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Hospitalist Jobs: The Good, Bad, and Ugly

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  • CM CM 
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    I am a hospital-employed medical sub-specialist under contract through the end of next year. I could retire at that point, but I don’t want to retire; I just want a less stressful job.

    The shift work aspect of a hospitalist position appeals to me (assuming no nights), but seven consecutive 12-hour shifts under an avalanche of work at a high-volume center would not be an improvement on my current job.

    Do low-volume jobs exist? (Rural location is ok.) If so, how can you confidently assess the volume prior to starting the job. (I would not trust the assessment of a recruiter or employer.)

    Also, what do you consider low volume?

    Years ago, I worked as an intensivist before that was a well-recognized specialty. During my first year we covered two hospitals. One was a small facility 30 minutes beyond the outer edge of the suburbs. It was so quiet that admissions were a welcome sight. There were long periods with nothing to do. That was low volume.

    I don’t want a job so slow that it’s boring. I just want one where I don’t feel rushed and pushed throughout the day. I’d just like to start every day with the idea that it’s likely to be a good day.

     

    I realize that hospitalists frequently burn out, but that would probably be uncommon if all jobs were low volume and no one took extra shifts. Do you disagree?

    Putting compensation aside, am I crazy to think that low-volume hospitalist work would be more enjoyable than (non-invasive) medical sub-specialty work?

    Erstwhile Dance Theatre of Dayton performer cum bellhop. Carried bags for Cyd Charisse (gracious). Hosted epic company parties after Friday night rehearsals.

    #171061 Reply
     jacoavlu 
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    How about you just keep doing what you’re doing but do it at half speed? Work less time. See fewer patients. Tell your employer precisely what you want and what you’re willing to do and put it in writing. And be prepared to walk away if they won’t give you what you want.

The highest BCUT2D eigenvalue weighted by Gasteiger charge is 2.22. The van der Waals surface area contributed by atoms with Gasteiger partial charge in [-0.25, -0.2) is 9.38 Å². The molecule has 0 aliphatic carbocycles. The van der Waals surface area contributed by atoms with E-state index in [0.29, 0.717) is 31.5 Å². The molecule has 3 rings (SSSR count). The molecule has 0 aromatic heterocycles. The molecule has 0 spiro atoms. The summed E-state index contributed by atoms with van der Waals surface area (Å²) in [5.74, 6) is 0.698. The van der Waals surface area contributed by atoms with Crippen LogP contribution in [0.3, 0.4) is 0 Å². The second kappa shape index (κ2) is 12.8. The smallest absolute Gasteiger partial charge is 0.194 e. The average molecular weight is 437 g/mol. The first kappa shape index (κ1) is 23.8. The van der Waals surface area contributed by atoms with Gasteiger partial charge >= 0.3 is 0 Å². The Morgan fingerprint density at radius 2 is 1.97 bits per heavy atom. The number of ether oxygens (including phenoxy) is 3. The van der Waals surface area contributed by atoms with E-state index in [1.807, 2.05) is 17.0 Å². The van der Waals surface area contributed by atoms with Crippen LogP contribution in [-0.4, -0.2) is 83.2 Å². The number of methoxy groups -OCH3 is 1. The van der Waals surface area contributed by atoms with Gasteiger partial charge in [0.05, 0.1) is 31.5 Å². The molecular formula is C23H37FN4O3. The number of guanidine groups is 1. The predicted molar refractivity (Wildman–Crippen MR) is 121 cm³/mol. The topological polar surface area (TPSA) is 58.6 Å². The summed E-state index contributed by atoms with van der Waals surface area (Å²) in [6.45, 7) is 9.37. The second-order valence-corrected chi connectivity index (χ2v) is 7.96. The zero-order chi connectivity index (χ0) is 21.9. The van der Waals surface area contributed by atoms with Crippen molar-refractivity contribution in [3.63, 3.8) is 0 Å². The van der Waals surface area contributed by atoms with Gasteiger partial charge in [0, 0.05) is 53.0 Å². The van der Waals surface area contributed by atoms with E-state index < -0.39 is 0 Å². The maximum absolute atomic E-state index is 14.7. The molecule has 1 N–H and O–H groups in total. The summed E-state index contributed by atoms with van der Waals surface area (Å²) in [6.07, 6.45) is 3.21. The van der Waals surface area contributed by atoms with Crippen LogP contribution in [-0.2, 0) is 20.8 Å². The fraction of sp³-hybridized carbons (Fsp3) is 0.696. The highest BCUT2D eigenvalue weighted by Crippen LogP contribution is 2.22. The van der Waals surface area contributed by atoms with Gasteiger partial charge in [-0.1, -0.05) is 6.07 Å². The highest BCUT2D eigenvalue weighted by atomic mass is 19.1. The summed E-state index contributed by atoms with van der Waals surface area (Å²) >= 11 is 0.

The Finance Buff's solo 401k contribution spreadsheet: https://goo.gl/6cZKVA

    #171071 Reply
    Liked by Vagabond MD
    CM CM 
    Participant
    Status: Physician
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    Joined: 01/14/2017

    How about you just keep doing what you’re doing but do it at half speed? Work less time. See fewer patients. Tell your employer precisely what you want and what you’re willing to do and put it in writing. And be prepared to walk away if they won’t give you what you want.

    Click to expand…

    That is my first choice, but I have no idea what their response will be. I want to be prepared for, “No thanks.”

    Erstwhile Dance Theatre of Dayton performer cum bellhop. Carried bags for Cyd Charisse (gracious). Hosted epic company parties after Friday night rehearsals.

    #171075 Reply
    Liked by Vagabond MD
    fatlittlepig fatlittlepig 
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    Status: Physician
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    Yes they exist but i believe they are few and far between. Fatlittlepig happens to be fairy lucky as workload at current position is very manageable ~10-12 pts a day sometimes less and rarely more.

    Fatlittlepig would absolutely not take any position where you are committed to being in the hospital for 10-12 hrs a day. That’s unacceptable at least for Fatlittlepig. In addition 7/7 schedules also similarly do not seem sustainable. If you can find a good hospitalist gig then yes I think it could very well be better than what you are doing.

    #171110 Reply
    CM CM 
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    In addition 7/7 schedules also similarly do not seem sustainable.

    Click to expand…

    It seems > 90% of jobs are 12-hr shifts, 7 on 7 off. That’s not ideal but would be ok with me if volume was fairly light.